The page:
The all important splash page. Yui does a great job of giving the office a very typical ‘veal fattening pen’ (3 points if you get the reference) feel here. The big ‘not totally obvious thing’ on this page is literally staring at you. Top right hand corner. Look familiar?
A little production hiccup is shown on this page, which really boils down to me having too much dialogue here for the panel’s natural ‘weight’. The Bad Luck Inc. logo and sign is shown for the first time, but mostly covered up by my words. Thankfully you can still see the logo, which is effectively a creepy ass black cat staring at you with eyes made of 2D dice. Yui really did me a huge favour by making it also look a bit like a devil, which would be the whole point. This logo follows Neon around the story, which should be of no surprise if you know about how it ends.
Underneath the dialogue you may notice that Neon worked for, yes, you guessed it, the Human Resources department. Don’t let it be said that I don’t give you a lot of clues in the narrative of my stories. Also covered up is the company/department motto: “Shit happens, we’re here to make sure of it”, which is my cheerful way of saying ‘this company will destroy you and take and make money off your corpse’. Happy happy joy joy.
Neon’s caption dialogue is quite telling here. He’s worked at the company for 10 years. Presumably knowing what it does.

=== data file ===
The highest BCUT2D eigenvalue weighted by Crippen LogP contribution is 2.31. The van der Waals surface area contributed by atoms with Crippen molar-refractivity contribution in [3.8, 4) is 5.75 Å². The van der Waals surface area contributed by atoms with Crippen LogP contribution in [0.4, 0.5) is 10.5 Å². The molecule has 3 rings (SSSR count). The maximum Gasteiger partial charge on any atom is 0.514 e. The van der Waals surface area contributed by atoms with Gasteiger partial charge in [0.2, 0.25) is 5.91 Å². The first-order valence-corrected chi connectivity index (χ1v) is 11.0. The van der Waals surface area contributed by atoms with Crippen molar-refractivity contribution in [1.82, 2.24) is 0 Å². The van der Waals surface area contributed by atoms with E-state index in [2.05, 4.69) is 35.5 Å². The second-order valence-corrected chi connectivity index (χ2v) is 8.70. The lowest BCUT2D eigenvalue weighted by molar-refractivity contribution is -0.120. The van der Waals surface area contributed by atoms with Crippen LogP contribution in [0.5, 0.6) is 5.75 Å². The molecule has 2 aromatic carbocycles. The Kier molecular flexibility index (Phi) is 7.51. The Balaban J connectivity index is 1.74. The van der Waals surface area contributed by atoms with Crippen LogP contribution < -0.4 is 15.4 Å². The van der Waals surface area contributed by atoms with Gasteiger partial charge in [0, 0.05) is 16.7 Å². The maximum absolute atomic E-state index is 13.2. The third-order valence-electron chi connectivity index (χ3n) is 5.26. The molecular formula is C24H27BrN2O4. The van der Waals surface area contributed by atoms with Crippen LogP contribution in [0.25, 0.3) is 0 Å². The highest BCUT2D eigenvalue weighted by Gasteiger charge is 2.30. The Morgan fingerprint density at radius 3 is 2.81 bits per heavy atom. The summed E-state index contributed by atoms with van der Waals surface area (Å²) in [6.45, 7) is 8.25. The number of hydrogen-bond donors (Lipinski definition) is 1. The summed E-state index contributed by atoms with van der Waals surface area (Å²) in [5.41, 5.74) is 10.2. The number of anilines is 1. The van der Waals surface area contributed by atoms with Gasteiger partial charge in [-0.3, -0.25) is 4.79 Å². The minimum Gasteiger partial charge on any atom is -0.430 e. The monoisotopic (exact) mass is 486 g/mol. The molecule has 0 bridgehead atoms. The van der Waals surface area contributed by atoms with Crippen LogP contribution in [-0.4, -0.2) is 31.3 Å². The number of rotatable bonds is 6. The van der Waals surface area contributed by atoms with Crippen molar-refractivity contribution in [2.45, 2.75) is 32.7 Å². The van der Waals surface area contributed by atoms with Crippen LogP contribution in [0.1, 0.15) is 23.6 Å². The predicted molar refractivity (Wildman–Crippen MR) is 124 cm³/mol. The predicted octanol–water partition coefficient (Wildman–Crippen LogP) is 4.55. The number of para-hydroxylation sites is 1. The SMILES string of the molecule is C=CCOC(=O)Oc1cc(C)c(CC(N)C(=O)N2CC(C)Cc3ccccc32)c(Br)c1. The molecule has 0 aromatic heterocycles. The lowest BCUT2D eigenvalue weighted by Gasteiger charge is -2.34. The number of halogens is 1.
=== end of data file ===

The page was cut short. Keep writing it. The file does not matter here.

Now, think about that. 10 years working for this big evil company.
And he’s only NOW wanting to get out?
Sure, it’s not easy to escape, hence the extraction requirement, but 10 years is a long time. Again, we reach the crux of the story very early on – it’s too late for him. He’s already doomed because he’s waited too damn long to leave even if he could. He sold his soul a long time ago and now he’s paying the price for it. Which, you having read the story, already know. But I try to narrate it as early as possible so you have some foreshadowing and subconscious (at least) warning that things are not going to go well – I’ve not many pages to play with after all, so I need to get to the point quickly. The very fact the final panel has a mother holding her dead child should also give you an idea of the tone we’re dealing with – doesn’t Neon have a wife and child? Hmm.
Also worth noting on this page – we find out the name of Neon’s extraction handler, which is Trimurti. Again, a play on ‘Trinity’ (from The Matrix) but more prominently, Trimurti has real world significance. Look ‘her’ up and see what you find.
Next update we’ll go into the next few pages. But I’ll leave you with one more nugget in the meantime, one you may have noticed: how many pages (excluding the title page) does the actual story of Bad Luck Inc. come to?< Go Back